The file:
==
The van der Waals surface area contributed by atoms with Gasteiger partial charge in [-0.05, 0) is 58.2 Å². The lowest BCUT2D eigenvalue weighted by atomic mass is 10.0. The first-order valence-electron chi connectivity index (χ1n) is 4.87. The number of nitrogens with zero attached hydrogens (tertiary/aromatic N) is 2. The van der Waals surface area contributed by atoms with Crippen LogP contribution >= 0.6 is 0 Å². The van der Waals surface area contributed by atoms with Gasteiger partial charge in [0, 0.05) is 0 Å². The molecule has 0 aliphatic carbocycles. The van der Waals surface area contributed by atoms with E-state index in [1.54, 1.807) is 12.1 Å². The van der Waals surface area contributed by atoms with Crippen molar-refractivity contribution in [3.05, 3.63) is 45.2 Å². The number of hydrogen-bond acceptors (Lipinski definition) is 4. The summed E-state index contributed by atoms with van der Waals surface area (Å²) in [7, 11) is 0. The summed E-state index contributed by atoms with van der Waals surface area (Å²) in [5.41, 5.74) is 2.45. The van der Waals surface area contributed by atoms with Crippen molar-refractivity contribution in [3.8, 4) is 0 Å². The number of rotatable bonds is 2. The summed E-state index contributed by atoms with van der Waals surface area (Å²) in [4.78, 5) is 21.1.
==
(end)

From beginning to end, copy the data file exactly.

The van der Waals surface area contributed by atoms with Gasteiger partial charge in [-0.05, 0) is 58.2 Å². The lowest BCUT2D eigenvalue weighted by atomic mass is 10.0. The first-order valence-electron chi connectivity index (χ1n) is 4.87. The number of nitrogens with zero attached hydrogens (tertiary/aromatic N) is 2. The van der Waals surface area contributed by atoms with Crippen LogP contribution >= 0.6 is 0 Å². The van der Waals surface area contributed by atoms with Gasteiger partial charge in [0, 0.05) is 0 Å². The molecule has 0 aliphatic carbocycles. The van der Waals surface area contributed by atoms with E-state index in [1.54, 1.807) is 12.1 Å². The van der Waals surface area contributed by atoms with Crippen molar-refractivity contribution in [3.05, 3.63) is 45.2 Å². The number of hydrogen-bond acceptors (Lipinski definition) is 4. The summed E-state index contributed by atoms with van der Waals surface area (Å²) in [7, 11) is 0. The summed E-state index contributed by atoms with van der Waals surface area (Å²) in [5.41, 5.74) is 2.45. The van der Waals surface area contributed by atoms with Crippen molar-refractivity contribution in [3.8, 4) is 0 Å². The number of rotatable bonds is 2. The summed E-state index contributed by atoms with van der Waals surface area (Å²) in [4.78, 5) is 21.1.